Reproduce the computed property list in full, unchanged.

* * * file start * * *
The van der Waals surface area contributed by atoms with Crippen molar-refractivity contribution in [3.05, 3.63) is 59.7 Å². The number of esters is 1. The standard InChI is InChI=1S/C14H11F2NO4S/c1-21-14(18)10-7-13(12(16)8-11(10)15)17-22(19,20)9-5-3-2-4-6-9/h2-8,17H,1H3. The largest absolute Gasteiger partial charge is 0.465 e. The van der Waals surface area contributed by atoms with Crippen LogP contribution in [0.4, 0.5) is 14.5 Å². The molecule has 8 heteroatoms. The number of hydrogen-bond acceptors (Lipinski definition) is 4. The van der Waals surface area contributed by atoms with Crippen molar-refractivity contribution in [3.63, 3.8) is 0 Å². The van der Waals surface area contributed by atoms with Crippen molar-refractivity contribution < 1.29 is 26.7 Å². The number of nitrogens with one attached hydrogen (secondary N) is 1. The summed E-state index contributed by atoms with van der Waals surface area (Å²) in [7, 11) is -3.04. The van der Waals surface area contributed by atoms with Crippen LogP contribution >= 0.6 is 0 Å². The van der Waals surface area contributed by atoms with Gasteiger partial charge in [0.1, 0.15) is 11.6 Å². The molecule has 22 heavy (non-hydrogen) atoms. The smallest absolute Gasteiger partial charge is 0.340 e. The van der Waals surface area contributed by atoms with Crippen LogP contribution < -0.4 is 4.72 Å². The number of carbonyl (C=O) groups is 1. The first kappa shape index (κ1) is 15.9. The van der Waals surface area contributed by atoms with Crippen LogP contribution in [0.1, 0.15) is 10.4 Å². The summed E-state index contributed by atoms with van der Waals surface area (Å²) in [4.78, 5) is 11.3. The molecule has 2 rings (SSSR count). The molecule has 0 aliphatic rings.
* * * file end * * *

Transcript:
The van der Waals surface area contributed by atoms with Crippen molar-refractivity contribution in [3.05, 3.63) is 59.7 Å². The number of esters is 1. The standard InChI is InChI=1S/C14H11F2NO4S/c1-21-14(18)10-7-13(12(16)8-11(10)15)17-22(19,20)9-5-3-2-4-6-9/h2-8,17H,1H3. The largest absolute Gasteiger partial charge is 0.465 e. The van der Waals surface area contributed by atoms with Crippen LogP contribution in [0.4, 0.5) is 14.5 Å². The molecule has 8 heteroatoms. The number of hydrogen-bond acceptors (Lipinski definition) is 4. The van der Waals surface area contributed by atoms with Crippen molar-refractivity contribution in [3.63, 3.8) is 0 Å². The van der Waals surface area contributed by atoms with Crippen molar-refractivity contribution < 1.29 is 26.7 Å². The number of nitrogens with one attached hydrogen (secondary N) is 1. The summed E-state index contributed by atoms with van der Waals surface area (Å²) in [7, 11) is -3.04. The van der Waals surface area contributed by atoms with Crippen LogP contribution >= 0.6 is 0 Å². The van der Waals surface area contributed by atoms with Gasteiger partial charge in [0.1, 0.15) is 11.6 Å². The molecule has 22 heavy (non-hydrogen) atoms. The smallest absolute Gasteiger partial charge is 0.340 e. The van der Waals surface area contributed by atoms with Crippen LogP contribution < -0.4 is 4.72 Å². The number of carbonyl (C=O) groups is 1. The first kappa shape index (κ1) is 15.9. The van der Waals surface area contributed by atoms with Crippen LogP contribution in [0.1, 0.15) is 10.4 Å². The summed E-state index contributed by atoms with van der Waals surface area (Å²) in [4.78, 5) is 11.3. The molecule has 2 rings (SSSR count). The molecule has 0 aliphatic rings.